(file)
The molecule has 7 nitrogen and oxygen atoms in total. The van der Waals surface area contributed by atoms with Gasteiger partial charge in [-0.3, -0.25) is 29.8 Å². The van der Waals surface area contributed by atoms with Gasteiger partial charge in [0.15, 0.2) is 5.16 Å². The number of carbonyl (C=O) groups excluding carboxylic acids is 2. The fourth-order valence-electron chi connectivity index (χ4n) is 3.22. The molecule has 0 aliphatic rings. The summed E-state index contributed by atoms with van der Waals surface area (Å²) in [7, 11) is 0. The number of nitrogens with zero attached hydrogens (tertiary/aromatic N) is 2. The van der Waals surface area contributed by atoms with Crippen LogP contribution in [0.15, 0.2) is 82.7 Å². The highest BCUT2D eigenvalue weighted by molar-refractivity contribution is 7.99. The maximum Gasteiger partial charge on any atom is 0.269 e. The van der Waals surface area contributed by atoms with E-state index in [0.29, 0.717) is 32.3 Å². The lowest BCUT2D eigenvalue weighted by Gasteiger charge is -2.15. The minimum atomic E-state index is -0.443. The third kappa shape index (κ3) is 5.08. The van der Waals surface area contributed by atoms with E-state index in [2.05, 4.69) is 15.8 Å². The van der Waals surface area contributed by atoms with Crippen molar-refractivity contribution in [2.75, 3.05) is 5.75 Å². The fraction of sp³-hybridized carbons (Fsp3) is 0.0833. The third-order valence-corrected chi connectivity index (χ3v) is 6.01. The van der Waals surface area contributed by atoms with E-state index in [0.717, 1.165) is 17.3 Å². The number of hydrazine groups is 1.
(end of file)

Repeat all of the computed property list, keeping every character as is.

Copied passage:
The molecule has 7 nitrogen and oxygen atoms in total. The van der Waals surface area contributed by atoms with Gasteiger partial charge in [-0.3, -0.25) is 29.8 Å². The van der Waals surface area contributed by atoms with Gasteiger partial charge in [0.15, 0.2) is 5.16 Å². The number of carbonyl (C=O) groups excluding carboxylic acids is 2. The fourth-order valence-electron chi connectivity index (χ4n) is 3.22. The molecule has 0 aliphatic rings. The summed E-state index contributed by atoms with van der Waals surface area (Å²) in [7, 11) is 0. The number of nitrogens with zero attached hydrogens (tertiary/aromatic N) is 2. The van der Waals surface area contributed by atoms with Crippen LogP contribution in [0.15, 0.2) is 82.7 Å². The highest BCUT2D eigenvalue weighted by molar-refractivity contribution is 7.99. The maximum Gasteiger partial charge on any atom is 0.269 e. The van der Waals surface area contributed by atoms with E-state index in [0.29, 0.717) is 32.3 Å². The lowest BCUT2D eigenvalue weighted by Gasteiger charge is -2.15. The minimum atomic E-state index is -0.443. The third kappa shape index (κ3) is 5.08. The van der Waals surface area contributed by atoms with E-state index in [2.05, 4.69) is 15.8 Å². The van der Waals surface area contributed by atoms with Crippen molar-refractivity contribution in [2.75, 3.05) is 5.75 Å². The fraction of sp³-hybridized carbons (Fsp3) is 0.0833. The third-order valence-corrected chi connectivity index (χ3v) is 6.01. The van der Waals surface area contributed by atoms with E-state index in [0.717, 1.165) is 17.3 Å². The number of hydrazine groups is 1.